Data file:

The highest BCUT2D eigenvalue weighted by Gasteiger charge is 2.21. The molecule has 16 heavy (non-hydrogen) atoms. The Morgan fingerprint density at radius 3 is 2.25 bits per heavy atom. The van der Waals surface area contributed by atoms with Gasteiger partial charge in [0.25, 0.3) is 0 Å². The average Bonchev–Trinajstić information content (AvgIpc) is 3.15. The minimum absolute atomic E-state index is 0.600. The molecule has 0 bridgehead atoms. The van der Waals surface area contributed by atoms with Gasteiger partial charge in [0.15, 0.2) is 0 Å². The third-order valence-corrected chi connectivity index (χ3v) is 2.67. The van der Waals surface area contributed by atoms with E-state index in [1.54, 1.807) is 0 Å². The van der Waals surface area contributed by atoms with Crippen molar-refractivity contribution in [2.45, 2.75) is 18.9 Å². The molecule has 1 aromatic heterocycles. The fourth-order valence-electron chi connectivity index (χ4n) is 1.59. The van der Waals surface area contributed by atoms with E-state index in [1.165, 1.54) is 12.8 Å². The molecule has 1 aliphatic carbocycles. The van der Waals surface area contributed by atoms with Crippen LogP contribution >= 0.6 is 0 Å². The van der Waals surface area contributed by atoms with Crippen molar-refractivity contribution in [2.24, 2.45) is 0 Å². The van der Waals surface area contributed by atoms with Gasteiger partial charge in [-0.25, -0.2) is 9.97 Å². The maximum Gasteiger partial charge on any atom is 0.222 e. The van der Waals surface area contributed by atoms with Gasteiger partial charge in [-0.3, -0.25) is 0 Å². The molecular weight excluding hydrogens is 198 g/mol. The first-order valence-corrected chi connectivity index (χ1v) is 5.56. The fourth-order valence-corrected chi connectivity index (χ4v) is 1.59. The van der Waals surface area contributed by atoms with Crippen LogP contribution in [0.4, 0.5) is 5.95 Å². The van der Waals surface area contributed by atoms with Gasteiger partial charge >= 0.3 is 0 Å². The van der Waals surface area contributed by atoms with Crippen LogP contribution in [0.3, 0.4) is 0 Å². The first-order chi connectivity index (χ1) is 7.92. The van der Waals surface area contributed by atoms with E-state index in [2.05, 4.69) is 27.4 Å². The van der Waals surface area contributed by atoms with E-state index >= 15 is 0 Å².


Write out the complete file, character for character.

The highest BCUT2D eigenvalue weighted by Gasteiger charge is 2.21. The molecule has 16 heavy (non-hydrogen) atoms. The Morgan fingerprint density at radius 3 is 2.25 bits per heavy atom. The van der Waals surface area contributed by atoms with Gasteiger partial charge in [0.25, 0.3) is 0 Å². The average Bonchev–Trinajstić information content (AvgIpc) is 3.15. The minimum absolute atomic E-state index is 0.600. The molecule has 0 bridgehead atoms. The van der Waals surface area contributed by atoms with Gasteiger partial charge in [0.15, 0.2) is 0 Å². The third-order valence-corrected chi connectivity index (χ3v) is 2.67. The van der Waals surface area contributed by atoms with E-state index in [1.54, 1.807) is 0 Å². The van der Waals surface area contributed by atoms with Crippen molar-refractivity contribution in [2.45, 2.75) is 18.9 Å². The molecule has 1 aromatic heterocycles. The fourth-order valence-electron chi connectivity index (χ4n) is 1.59. The van der Waals surface area contributed by atoms with E-state index in [1.165, 1.54) is 12.8 Å². The molecule has 1 aliphatic carbocycles. The van der Waals surface area contributed by atoms with Crippen LogP contribution >= 0.6 is 0 Å². The van der Waals surface area contributed by atoms with Crippen molar-refractivity contribution in [2.24, 2.45) is 0 Å². The van der Waals surface area contributed by atoms with Gasteiger partial charge in [-0.25, -0.2) is 9.97 Å². The maximum Gasteiger partial charge on any atom is 0.222 e. The van der Waals surface area contributed by atoms with Gasteiger partial charge in [-0.3, -0.25) is 0 Å². The molecular weight excluding hydrogens is 198 g/mol. The first-order valence-corrected chi connectivity index (χ1v) is 5.56. The fourth-order valence-corrected chi connectivity index (χ4v) is 1.59. The van der Waals surface area contributed by atoms with Crippen LogP contribution in [0.4, 0.5) is 5.95 Å². The van der Waals surface area contributed by atoms with Gasteiger partial charge >= 0.3 is 0 Å². The van der Waals surface area contributed by atoms with Crippen LogP contribution in [0.3, 0.4) is 0 Å². The first-order chi connectivity index (χ1) is 7.92. The van der Waals surface area contributed by atoms with E-state index in [2.05, 4.69) is 27.4 Å². The van der Waals surface area contributed by atoms with E-state index >= 15 is 0 Å².